There are no images of God the Father in Sophian tradition. The Father represents the transcendental aspect of God, which is formless, nameless, and only known through God the Mother, which is the immanent aspect of God. The Father is the Great Uninanifest and the Mother is All Manifestation. Thus, the Divine Mother is God ever near to us—as near as our breath, the beat of our hearts and our very bodies, material and spiritual. She is the AII-in-All according to the Sophian teachings, and being the matrix of creation and the archetypical principle of form, images of the Mother abound It is said that, while Yeshua taught the mysteries of God the Father, Mary taught the mysteries ot God ike Mother—for the nature of the Father is Logos-Word and the nature of the Mother is Sophia-Wisdom.
The Father and the Mother are represented by two distinct divine names in Hebrew. Typically, the Father is Yahweh, the force or One life-power: the Mother is Elobim, which is the matrix of the life-power or the many forms, both archetypal and actual, that the life-power assumes. Elohim is a very interesting Hebrew -word, for it is composed of a feminine noun and masculine plural, implying Goddess and God and, yet more, the One become Many—hence singularity and multiplicity as a simultaneous truth. In effect, it alludes to all creatures and,, specifically, to human beings as quantum manifestations of the One. the Holy Father-Mother. Elohim is the principal divine name used in the Book of Genesis, appearing thirty-two times in the story of creation. Thus, while the Father may be said to conceive creation in the Mother, it is the Divine Mother who gives birth to creation and is. in fact, God the Creator.
In teachings about God the Mother and God the Father, schools of pagan and Christian Gnosticism meet in perfect harmony. Yet, in speaking about the Father and Mother, Christian Gnostics arc not so much speaking about a Cod and Goddess as much as the mas~ Mine and feminine aspects of the One God, which is both Mother and Father but is also transcendent of Father and Mother. Through Cod me Mother, Sophians are speaking of the divine within creature and creation. Through God the Father, Sophians are speaking of God ever beyond creature and creation. Yet God in creation and God beyond creation are the same God, the Holy One of being.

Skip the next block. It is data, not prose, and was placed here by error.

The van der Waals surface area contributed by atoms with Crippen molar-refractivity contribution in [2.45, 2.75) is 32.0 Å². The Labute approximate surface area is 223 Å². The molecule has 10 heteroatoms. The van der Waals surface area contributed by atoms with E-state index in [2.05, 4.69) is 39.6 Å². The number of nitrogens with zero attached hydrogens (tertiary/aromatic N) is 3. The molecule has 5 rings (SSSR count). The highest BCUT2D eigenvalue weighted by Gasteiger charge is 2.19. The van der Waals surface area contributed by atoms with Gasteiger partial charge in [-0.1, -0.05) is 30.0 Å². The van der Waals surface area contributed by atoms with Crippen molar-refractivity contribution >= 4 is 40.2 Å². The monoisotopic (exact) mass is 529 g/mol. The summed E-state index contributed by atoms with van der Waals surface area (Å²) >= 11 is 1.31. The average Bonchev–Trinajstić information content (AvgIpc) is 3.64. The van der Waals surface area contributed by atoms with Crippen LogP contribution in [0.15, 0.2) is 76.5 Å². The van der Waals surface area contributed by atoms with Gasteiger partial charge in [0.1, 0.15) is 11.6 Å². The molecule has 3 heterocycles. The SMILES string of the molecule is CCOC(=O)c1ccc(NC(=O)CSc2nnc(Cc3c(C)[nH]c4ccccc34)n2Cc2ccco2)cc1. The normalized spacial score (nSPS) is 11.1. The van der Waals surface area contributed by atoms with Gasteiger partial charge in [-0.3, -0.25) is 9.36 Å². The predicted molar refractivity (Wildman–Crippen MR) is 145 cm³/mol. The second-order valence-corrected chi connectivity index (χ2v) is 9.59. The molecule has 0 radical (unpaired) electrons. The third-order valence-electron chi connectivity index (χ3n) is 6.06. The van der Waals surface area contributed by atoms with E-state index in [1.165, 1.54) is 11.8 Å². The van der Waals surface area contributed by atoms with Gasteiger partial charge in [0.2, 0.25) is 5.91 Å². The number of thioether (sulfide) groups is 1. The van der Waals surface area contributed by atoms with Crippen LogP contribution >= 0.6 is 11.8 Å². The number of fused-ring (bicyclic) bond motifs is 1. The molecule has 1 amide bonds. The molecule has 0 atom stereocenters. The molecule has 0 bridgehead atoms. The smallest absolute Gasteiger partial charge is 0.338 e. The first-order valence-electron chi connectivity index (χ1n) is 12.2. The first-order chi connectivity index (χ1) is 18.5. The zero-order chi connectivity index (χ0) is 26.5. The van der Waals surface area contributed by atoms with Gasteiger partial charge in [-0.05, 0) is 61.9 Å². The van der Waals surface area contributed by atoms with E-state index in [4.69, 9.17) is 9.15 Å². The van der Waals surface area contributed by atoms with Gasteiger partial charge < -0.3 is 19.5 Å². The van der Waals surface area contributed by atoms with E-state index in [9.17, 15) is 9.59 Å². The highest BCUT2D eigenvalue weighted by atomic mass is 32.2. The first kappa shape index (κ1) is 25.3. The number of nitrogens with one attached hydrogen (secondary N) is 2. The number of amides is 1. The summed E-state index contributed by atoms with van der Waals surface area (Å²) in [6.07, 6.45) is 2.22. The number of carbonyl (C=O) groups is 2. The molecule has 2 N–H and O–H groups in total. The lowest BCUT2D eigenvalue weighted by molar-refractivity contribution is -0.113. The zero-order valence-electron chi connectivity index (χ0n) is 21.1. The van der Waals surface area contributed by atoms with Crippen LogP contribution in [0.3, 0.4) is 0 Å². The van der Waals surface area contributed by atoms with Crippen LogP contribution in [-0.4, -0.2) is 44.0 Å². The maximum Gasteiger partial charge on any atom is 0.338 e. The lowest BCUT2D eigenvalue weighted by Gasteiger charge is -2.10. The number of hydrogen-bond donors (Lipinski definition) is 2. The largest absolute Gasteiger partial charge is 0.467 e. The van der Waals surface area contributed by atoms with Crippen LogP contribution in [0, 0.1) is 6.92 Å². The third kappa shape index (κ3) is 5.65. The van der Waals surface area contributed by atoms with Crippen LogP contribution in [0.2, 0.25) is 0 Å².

This unity is reflected in the divine name Ebeieh,' which means "I am" or "I shall be,' of which both Yahweh and Elohim arc extensions—the force of divine being and the form of divine being, respectively. Because everything is the manifestation of the One being-consciousness-force whether speaking in terms of force or form, God the Father and God the Mother are the same in essence—divine being-consciousness-force.
With this in mind we can now explore some of the ideas and teachings on the Divine Mother in the Sophian tradition and seek to gain some sense of the experience of God the Mother in the spiritual life and practice of Christian Gnostics.
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This work on 2012 will attempt to note them allfrom the concepts andinvolvement by the authors of the Bible and its interpreters and theprophecies depicted in both the Hopi petroglyphs and the Mayan calendarto the prophetic uttering of such psychics, mediums, and prophets asNostradamus, Madame Blavatsky, Edgar Cayce, and Jean Dixon.